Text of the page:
We compare ASPEN using aggregation with and without summarization for three variations of the rectangular field domain. When using summary information, ASPEN also uses the EMTF and CFTF decomposition heuristics. One domain excludes the communications channel resource (no channel); one excludes the path capacity restrictions (channel only); and the other excludes neither (mixed). Since all of the movement tasks reserve the channel resource, greater improvement in performance is expected when using summary information according to the complexity analyses in Section 6.3. This is because constraints on the channel resource collapse in the summary information derived at higher levels such that any task in a hierarchy only has one constraint on the resource. When ASPEN does not use summary information, the hierarchies must be fully expanded, and the number of constraints on the channel resource is equivalent to the number of leaf movement tasks.
However, tasks within a rover's hierarchy rarely place constraints on the other path variables more than once, so the no channel domain corresponds to the worst case where summarization collapses no constraints. Here the complexity of moving an abstract task is the same without summary information for the fully expanded hierarchy as it is with summary information for a partially expanded hierarchy.
Figure 29 (top) exhibits two distributions of problems for the no channel domain. In most of the cases (points above the x=y diagonal), ASPEN with summary information finds a solution quickly at some level of abstraction. However, in many cases, summary information performs notably worse (points below the x=y diagonal). We discovered that for these problems finding a solution requires the planner to dig deeply into the rovers' hierarchies, and once it decomposes the hierarchies to the level of the solution, the difference in the additional time to find a solution between the two approaches is negligible (unless the use of summary information found a solution at a slightly higher level of abstraction more quickly). Thus, the time spent reasoning about summary information at higher levels incurred unnecessary overhead.
But this is the worst case in the analysis in Section 6.3 where we showed that summary information had no advantage even if it found abstract solutions. So, why did summary information perform better when abstract solutions were found? It was not because of the CFTF heuristic since branch choices result in small differences in numbers of conflicts. It actually results from the stochastic nature of ASPEN's iterative repair. Although moving the most abstract tasks using aggregation without summary information would have enabled ASPEN to find solutions more quickly for fully expanded hierarchies, ASPEN must sometimes move lower level tasks independently of their parents and siblings in order to resolve conflicts at lower levels. The problem is that ASPEN has no heuristic to tell it at what level it needs to move activities, and it sometimes chooses to move activities at detailed levels unnecessarily. This search at lower levels is where the search space explodes. Using summary information to search at higher levels below lower levels of abstraction better protects ASPEN from unnecessary search.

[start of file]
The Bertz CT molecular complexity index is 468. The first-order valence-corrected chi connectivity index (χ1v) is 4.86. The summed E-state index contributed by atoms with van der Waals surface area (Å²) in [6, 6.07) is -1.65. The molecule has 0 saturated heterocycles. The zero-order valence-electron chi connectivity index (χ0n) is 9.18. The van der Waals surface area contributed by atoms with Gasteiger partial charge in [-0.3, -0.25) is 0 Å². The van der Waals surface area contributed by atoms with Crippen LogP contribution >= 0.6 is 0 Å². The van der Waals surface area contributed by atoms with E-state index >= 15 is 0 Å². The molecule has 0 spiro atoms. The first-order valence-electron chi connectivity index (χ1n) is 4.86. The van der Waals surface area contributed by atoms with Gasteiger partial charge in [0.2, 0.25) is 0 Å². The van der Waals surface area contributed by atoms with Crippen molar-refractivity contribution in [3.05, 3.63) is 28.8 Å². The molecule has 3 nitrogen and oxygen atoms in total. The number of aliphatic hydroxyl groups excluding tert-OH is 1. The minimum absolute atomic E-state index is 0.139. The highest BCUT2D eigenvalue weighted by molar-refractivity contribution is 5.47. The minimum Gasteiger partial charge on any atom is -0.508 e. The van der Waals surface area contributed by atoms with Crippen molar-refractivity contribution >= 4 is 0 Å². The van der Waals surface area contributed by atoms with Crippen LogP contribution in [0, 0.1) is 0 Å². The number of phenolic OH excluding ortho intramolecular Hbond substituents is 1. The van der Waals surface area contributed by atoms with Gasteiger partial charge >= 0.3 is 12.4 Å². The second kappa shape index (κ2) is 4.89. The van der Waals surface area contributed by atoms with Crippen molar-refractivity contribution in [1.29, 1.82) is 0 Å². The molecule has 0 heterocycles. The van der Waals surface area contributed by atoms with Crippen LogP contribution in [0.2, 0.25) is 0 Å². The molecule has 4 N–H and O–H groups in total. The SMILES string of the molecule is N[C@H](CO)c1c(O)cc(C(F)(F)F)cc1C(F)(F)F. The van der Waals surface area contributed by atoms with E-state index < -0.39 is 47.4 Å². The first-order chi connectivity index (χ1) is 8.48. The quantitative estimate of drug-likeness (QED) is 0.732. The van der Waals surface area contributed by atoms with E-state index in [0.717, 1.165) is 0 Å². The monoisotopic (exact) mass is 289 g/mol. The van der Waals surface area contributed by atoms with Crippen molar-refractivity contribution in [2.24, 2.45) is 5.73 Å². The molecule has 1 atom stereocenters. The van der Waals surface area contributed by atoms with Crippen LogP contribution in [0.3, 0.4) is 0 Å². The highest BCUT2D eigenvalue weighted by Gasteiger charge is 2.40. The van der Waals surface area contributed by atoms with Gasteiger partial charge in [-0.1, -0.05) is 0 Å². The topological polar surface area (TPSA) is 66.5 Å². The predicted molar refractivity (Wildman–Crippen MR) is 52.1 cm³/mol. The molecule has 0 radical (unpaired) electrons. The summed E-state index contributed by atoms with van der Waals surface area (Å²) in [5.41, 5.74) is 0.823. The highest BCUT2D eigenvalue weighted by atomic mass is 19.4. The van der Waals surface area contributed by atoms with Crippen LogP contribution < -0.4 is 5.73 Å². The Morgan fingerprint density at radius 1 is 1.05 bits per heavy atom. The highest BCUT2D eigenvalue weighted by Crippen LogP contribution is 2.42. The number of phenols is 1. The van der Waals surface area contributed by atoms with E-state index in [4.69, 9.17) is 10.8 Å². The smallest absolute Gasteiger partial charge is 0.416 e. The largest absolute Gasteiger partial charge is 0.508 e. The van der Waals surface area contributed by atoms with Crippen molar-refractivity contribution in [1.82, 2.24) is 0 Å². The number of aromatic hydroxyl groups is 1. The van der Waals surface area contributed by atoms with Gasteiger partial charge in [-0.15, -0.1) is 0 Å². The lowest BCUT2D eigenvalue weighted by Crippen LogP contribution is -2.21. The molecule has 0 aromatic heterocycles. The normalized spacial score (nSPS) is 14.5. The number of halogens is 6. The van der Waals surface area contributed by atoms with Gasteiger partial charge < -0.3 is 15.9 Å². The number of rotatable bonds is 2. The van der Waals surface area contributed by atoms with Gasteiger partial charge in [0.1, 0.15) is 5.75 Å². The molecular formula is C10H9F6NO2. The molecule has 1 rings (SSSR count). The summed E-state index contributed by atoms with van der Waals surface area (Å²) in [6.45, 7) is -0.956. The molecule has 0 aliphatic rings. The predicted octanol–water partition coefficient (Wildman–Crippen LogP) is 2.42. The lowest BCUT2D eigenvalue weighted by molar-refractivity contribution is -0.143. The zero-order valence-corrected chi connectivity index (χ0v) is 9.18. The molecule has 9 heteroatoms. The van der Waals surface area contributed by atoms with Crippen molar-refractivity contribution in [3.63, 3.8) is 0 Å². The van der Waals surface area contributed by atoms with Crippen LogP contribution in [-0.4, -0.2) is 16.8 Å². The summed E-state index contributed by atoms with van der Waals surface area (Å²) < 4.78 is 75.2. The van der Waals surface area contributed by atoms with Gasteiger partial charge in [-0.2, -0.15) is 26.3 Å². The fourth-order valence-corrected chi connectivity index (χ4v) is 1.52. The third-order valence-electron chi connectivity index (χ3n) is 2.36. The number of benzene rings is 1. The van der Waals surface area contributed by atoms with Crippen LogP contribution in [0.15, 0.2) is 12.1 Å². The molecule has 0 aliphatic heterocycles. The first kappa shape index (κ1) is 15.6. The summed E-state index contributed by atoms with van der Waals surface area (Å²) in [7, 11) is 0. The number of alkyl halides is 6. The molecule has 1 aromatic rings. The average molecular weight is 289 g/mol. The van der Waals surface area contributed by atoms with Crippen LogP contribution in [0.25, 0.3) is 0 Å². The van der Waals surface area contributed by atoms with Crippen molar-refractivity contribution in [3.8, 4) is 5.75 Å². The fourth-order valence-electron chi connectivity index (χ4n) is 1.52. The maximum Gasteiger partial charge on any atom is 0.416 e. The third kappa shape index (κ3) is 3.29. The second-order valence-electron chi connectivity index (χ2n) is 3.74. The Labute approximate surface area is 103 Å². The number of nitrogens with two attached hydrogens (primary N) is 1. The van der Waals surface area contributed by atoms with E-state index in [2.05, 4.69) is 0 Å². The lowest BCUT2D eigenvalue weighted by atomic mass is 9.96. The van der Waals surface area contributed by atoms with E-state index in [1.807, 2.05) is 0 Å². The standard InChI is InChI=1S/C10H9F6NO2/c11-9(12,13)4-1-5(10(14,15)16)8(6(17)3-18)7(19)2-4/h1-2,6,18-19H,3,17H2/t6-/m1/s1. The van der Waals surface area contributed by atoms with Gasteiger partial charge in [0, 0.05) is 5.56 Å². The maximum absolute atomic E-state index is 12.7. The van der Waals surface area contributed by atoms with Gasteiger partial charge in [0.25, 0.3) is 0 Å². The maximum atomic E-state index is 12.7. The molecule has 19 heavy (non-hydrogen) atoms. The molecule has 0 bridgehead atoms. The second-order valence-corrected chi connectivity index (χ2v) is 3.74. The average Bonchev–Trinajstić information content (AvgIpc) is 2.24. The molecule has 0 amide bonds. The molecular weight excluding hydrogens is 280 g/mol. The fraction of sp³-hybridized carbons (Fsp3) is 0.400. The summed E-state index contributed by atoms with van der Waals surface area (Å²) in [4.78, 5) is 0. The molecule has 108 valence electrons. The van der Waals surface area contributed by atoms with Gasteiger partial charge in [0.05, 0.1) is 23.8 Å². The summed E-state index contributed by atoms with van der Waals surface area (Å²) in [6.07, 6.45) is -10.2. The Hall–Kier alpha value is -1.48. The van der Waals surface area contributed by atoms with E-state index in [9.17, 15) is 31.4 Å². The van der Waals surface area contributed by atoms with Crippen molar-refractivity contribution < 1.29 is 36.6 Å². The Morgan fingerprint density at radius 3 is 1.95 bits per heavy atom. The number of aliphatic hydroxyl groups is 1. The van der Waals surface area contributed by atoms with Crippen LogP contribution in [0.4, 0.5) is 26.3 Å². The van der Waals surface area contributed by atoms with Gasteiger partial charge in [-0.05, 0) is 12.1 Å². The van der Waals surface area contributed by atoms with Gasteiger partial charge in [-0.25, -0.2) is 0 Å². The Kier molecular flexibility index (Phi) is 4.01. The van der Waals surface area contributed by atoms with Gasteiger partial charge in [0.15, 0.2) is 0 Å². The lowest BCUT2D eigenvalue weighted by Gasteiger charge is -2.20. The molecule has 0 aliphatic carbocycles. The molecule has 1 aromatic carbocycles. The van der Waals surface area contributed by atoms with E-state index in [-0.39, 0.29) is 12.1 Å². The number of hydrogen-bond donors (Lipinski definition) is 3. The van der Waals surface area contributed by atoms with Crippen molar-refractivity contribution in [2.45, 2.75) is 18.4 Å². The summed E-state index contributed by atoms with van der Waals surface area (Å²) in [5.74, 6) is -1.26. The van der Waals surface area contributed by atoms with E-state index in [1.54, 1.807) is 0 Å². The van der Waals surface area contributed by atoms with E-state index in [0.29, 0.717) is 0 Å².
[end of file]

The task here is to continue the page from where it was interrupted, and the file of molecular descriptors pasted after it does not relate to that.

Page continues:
Figure 29 (middle) shows significant improvement for summary information in the mixed domain compared to the no channel domain. Adding the channel resource rarely affects the use of summary information because the collapse in summary constraints incurs insignificant additional complexity. However, the channel resource makes the scheduling task noticeably more difficult for ASPEN when not using summary information. In the channel only domain (Figure 29 bottom), summary information finds solutions at the abstract level almost immediately, but the problems are still complicated when ASPEN does not use summary information. These results support the complexity analysis in Section 6.3 that argues that summary information exponentially improves performance when tasks within the same hierarchy have constraints over the same resource and when solutions are found at some level of abstraction.